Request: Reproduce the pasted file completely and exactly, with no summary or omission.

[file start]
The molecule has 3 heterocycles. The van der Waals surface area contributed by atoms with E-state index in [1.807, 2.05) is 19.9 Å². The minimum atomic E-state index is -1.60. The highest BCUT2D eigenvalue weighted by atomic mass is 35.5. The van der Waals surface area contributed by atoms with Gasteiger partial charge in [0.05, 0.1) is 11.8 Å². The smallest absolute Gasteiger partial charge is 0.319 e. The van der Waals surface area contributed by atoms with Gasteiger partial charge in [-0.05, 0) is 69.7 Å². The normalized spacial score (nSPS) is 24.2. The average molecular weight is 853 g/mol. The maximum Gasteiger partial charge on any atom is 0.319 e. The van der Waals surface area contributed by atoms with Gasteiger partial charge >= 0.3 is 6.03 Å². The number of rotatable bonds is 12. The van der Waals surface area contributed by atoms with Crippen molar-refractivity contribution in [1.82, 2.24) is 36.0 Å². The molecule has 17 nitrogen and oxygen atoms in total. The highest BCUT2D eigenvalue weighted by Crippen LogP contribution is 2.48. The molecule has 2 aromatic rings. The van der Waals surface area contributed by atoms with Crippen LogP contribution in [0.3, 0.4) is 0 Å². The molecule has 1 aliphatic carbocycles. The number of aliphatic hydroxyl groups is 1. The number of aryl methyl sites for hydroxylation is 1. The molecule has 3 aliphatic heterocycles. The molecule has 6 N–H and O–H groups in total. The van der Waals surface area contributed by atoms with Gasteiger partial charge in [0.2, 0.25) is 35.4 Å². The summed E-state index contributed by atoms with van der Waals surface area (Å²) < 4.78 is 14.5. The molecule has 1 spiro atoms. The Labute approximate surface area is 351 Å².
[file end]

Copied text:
The molecule has 3 heterocycles. The van der Waals surface area contributed by atoms with E-state index in [1.807, 2.05) is 19.9 Å². The minimum atomic E-state index is -1.60. The highest BCUT2D eigenvalue weighted by atomic mass is 35.5. The van der Waals surface area contributed by atoms with Gasteiger partial charge in [0.05, 0.1) is 11.8 Å². The smallest absolute Gasteiger partial charge is 0.319 e. The van der Waals surface area contributed by atoms with Gasteiger partial charge in [-0.05, 0) is 69.7 Å². The normalized spacial score (nSPS) is 24.2. The average molecular weight is 853 g/mol. The maximum Gasteiger partial charge on any atom is 0.319 e. The van der Waals surface area contributed by atoms with Gasteiger partial charge >= 0.3 is 6.03 Å². The number of rotatable bonds is 12. The van der Waals surface area contributed by atoms with Crippen molar-refractivity contribution in [1.82, 2.24) is 36.0 Å². The molecule has 17 nitrogen and oxygen atoms in total. The highest BCUT2D eigenvalue weighted by Crippen LogP contribution is 2.48. The molecule has 2 aromatic rings. The van der Waals surface area contributed by atoms with Crippen LogP contribution in [0.3, 0.4) is 0 Å². The molecule has 1 aliphatic carbocycles. The number of aliphatic hydroxyl groups is 1. The number of aryl methyl sites for hydroxylation is 1. The molecule has 3 aliphatic heterocycles. The molecule has 6 N–H and O–H groups in total. The van der Waals surface area contributed by atoms with Gasteiger partial charge in [0.2, 0.25) is 35.4 Å². The summed E-state index contributed by atoms with van der Waals surface area (Å²) < 4.78 is 14.5. The molecule has 1 spiro atoms. The Labute approximate surface area is 351 Å².